You can also play videos in surveys.

Here are some important tips:

  • You should not upload your video clips to PsyToolkit, but to the Google or Dropbox drive (or somewhere else), see below for howto.

  • Before the experiment starts, the video clips are loaded into the participant’s computer — they should ideally not be too big

  • Make sure the videos are of a reasonable size. You can resize them, but smaller videos load quicker

  • Videos can be shown similarly to other stimuli

  • It is ultra important you make sure the video supports open source codecs (read more below)

The details

Telling PsyToolkit where the video is stored

You need to create a videos section. In there, you need to specify the name of your video and an Internet link. In this case, I have uploaded two clips via Dropbox and shared the uploaded file with anyone with the link. I just got the link and added it to the scrip.

The shared (video) link you get from Dropbox can be just copied. In reality, PsyToolkit will itself change ending dl=0 with dl=1
Loading the video using Dropbox
Loading the video using Google Drive
For Google links, you need to use the first part and then add the number letter ID from the link.

Making a video smaller makes sense

You can use video editing software to make your video smaller. For example, the default resolution for experiments is only 800x600, while videos often come in a much larger resolution. Even short videos can be big files. But you can make them much smaller. For example, Kdenlive and Openshot are free video editors. Load in your video clip and render it on a smaller resolution (e.g., 500x300 pixels). That makes a huge difference.

The video clips in the demonstration below were taken on a mobile phone and edited with Kdenlive. They are both quite small files, which means participants do not need to wait long before they are loaded.

Starting to play the video in a trial

In your task, you use show video to show the video similar to showing, for example, a bitmap or a rectangle.

In the example below, without further parameters, it simply plays the video

Simplest example of video play in task
task my_task
  show video clip1

You can give show video all sorts of parameters to resize the video, and to show it on different locations. Here is an example that resizes the video to 50% of its normal size.

Simplest example of video play in task
task my_task
  show video clip2 0 0 50

Play sound or not

Use the videocontrol instruction

Example of how to mute your video
task my_task
  videocontrol clip1 mute

Rewind and pause

Example of how to mute your video
task my_task
  videocontrol clip1 rewind
Example of how to pause your video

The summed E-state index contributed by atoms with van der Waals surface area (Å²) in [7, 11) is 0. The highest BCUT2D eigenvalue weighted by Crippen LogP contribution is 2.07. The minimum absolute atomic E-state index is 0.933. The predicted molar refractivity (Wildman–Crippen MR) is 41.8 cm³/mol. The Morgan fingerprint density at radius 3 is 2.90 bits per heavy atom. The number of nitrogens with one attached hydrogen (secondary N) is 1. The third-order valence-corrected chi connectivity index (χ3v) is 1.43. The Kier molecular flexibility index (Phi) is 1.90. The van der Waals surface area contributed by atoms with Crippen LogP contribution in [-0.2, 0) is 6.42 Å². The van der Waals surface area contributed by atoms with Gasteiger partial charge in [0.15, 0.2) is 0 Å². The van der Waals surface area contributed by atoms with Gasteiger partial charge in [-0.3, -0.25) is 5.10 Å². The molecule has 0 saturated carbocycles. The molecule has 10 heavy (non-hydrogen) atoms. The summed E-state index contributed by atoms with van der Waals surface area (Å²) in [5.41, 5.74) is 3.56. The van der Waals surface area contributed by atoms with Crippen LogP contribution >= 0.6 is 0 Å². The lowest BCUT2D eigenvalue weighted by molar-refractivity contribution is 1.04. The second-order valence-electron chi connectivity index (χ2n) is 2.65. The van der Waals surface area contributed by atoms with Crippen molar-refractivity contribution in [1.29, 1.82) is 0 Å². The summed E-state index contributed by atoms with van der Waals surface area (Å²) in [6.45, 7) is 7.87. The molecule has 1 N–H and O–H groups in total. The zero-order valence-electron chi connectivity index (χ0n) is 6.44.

task my_task
  videocontrol clip1 pause

Stop and clear a video from screen

For this, you simply use the clear instruction as for other stimuli (see the demonstration code below)

Keep looping or not

You can keep repeating your video once it reached the end.

Example of how to keep your video playing forever
task my_task
  videocontrol clip1 loop

Make sure videos always play

Videos that can play in web browsers are fairly complex compared to, for example, image files. Some videos that play fine on Firefox may not play on Google Chrome.

Make sure your video file plays everywhere. If needed convert the file. When converting, make sure you use royalty free codecs that play on all browsers.

The best (free) software for this Handbrake, which can be downloaded from here. If you have a Linux computer, this software will be in the repository and you can install it easily. If you have Windows/Mac, just download it from the Handbrake site.

When converting, make sure you do the following in HandBrake:

  1. File → Open your original video file you want to convert and select a new filename (ending in .webm)

  2. Click on the Summary tab, select format "WebM"

  3. Click on the Video tab and select for Video Encoder: V9

  4. Click on the Audio tab and select under Track Selection MP3

  5. Press the "Start" button, and you should be able to create your new file

Then upload the newly created video file to (for example) your Google Drive, share the link, and then follow the other instructions listed above to integrate it in your survey or experiment.


In the demonstration, you see how two video clips are being loaded and played

The PsyToolkit code

videos (1)
  clip1 (2)
  clip2 (3)

task videoplay (4)
  keys b (5)
  videocontrol clip2 mute (6)
  videocontrol clip1 loop (7)
  videocontrol clip2 loop (8)
  show video clip1 -200 0 50 (9)
  show video clip2  200 0 50 (10)
  delay 2000 (11)
  show text "now click the B key to end" 0 -250  (12)
  readkey 1 10000  (13)
  clear -1 -2  (14)

block vi   (15)
  tasklist   (16)
     videoplay 1   (17)
  end   (18)
1 We need a videos section to tell PsyToolkit where the videos are
2 You can choose a name, followed by an Internet URL. In this case, it is the shared link you get from Dropbox. Internally, PsyToolkit will replace the dl=0 with dl=1 to make sure it is downloadable
3 Same for a separate video clip. You can give any name to these clips, just as for bitmap stimuli
4 Now you have a task section, we create a simple demo task
5 We will use one keyboard button for this demo, the b
6 We set clip2, which has sound, to mute, so that we do not need to listen to it. Clip1 just happens to have no sound anyway
7 We make sure the clip keeps repeating (loop)
8 Smae for clip2
9 Now we show clip1 200 pixels left from screen center. The 50 means that the video is scaled to 50% of its original size.
10 Now we show clip1 200 pixels right from screen center.
11 Do nothing for 2 seconds (2000 milliseconds)
12 Now we show a text giving an instruction to the participant
13 We wait for the key press
14 Now we clear the two last showed stimuli (we could also have written clear 1 2)
15 Now we start a block
16 We tell PsyToolkit what the tasks are
17 We have only one task and we use it 1 trial
18 End of tasklist